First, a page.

Rockets down: Houston’s fall to Golden State


For the first time since Kevin Durant joined the Golden State Warriors in 2016, it looked like this might be the season perhaps the most talented roster in NBA history wouldn’t make the Finals. The Houston Rockets put together not just the unquestionably second-best roster behind the Warriors but did so in a manner that was aimed to beat them at their own game.

The Rockets were the first team who could mirror, or even best, Golden State’s three-point style of play. They were such a legitimate threat that many considered the Western Conference Finals to be the pseudo-NBA Finals. It was the best two teams in the league going at each other. So what went wrong for Houston?

In the decisive game seven of the series, the most prominent answer is frustratingly simple: they didn’t shoot the ball well. Many complained about the officiating and while there were a few questionable calls, it’s hard to place the blame anywhere but their three-point shot. It’s cliché but the Rockets lived by the three and died by it as well.

Their 27 consecutively missed three-pointers were the most in NBA playoff history and was such an anomaly that FiveThirtyEight found the chances of it happening were 1 in 72,000. When a team fails that enormously, especially against the Warriors, it’s hard to place the blame elsewhere. There are several reasons for the poor shooting ranging from Chris Paul’s absence, relying on lesser players than their All-Stars, shot selection and even just having an off night at the worst possible time.

For the series as a whole, Houston didn’t lose four games because of any particular or consistent statistical measure. Rather, they were bested by a team that has figured out just how good they are and it helps the way they play.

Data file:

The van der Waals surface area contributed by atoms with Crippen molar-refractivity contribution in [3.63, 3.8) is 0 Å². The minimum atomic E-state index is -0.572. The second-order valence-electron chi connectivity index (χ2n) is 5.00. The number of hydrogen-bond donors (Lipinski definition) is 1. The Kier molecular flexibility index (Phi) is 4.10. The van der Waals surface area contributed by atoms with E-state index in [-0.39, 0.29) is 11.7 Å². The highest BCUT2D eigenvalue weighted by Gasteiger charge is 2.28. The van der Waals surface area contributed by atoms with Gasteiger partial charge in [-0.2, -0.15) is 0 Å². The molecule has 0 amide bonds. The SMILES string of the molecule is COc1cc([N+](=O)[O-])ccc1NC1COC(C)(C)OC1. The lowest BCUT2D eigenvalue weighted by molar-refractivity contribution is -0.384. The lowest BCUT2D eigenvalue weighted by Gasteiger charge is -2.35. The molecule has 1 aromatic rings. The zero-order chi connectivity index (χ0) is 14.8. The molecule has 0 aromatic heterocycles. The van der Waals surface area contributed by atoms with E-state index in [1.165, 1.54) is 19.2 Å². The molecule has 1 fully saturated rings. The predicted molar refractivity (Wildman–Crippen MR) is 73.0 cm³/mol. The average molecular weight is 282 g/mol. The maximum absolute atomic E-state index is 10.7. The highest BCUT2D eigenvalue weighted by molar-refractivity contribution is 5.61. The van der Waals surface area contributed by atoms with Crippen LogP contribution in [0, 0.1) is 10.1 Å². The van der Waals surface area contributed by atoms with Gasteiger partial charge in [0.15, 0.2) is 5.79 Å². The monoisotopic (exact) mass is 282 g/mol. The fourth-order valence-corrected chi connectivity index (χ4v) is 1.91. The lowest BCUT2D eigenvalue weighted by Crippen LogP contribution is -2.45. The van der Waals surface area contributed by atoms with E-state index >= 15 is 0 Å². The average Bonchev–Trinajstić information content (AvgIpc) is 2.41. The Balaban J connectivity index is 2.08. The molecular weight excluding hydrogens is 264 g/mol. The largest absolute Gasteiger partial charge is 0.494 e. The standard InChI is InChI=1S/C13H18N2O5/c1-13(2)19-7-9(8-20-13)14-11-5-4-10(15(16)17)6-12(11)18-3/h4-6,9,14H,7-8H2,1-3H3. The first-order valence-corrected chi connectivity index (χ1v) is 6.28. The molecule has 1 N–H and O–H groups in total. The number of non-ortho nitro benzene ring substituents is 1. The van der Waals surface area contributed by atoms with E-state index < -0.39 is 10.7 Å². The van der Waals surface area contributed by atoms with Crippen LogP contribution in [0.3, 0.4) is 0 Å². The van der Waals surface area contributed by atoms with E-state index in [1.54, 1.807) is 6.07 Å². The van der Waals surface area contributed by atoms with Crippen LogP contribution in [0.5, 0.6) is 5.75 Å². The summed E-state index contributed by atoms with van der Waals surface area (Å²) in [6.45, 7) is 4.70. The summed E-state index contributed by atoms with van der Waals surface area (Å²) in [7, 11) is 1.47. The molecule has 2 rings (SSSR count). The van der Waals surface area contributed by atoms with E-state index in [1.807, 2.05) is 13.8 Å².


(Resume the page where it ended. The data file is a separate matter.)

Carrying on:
Golden State simply is a team that doesn’t panic when the other team starts gaining momentum and it’s largely because they know just how loaded their roster is. Houston was able to rely on James Harden and Chris Paul to consistently deliver the most valuable shot of the game day in and day out but Golden State has double that. Their confidence is what ultimately undid the Rockets.

That’s not to say the Rockets are not capable of beating the Warriors, they came close and if game seven were played again, the same outcome is far from guaranteed. If the Rockets continue to build in the right direction, they will remain favorites to topple the seemingly unstoppable.

With Chris Paul’s upcoming offseason being the focus for Houston, recent news that he is attempting to recruit LeBron James to the team can be taken two ways. One, he knows he is staying in Houston and wants LeBron to join him or he could simply want to play wherever James decides to go.

While the loss of Chris Paul would hurt, Houston has proved they have figured out the way to play to beat the Warriors and can continue to create opportunities as long as they have James Harden and Clint Capela.


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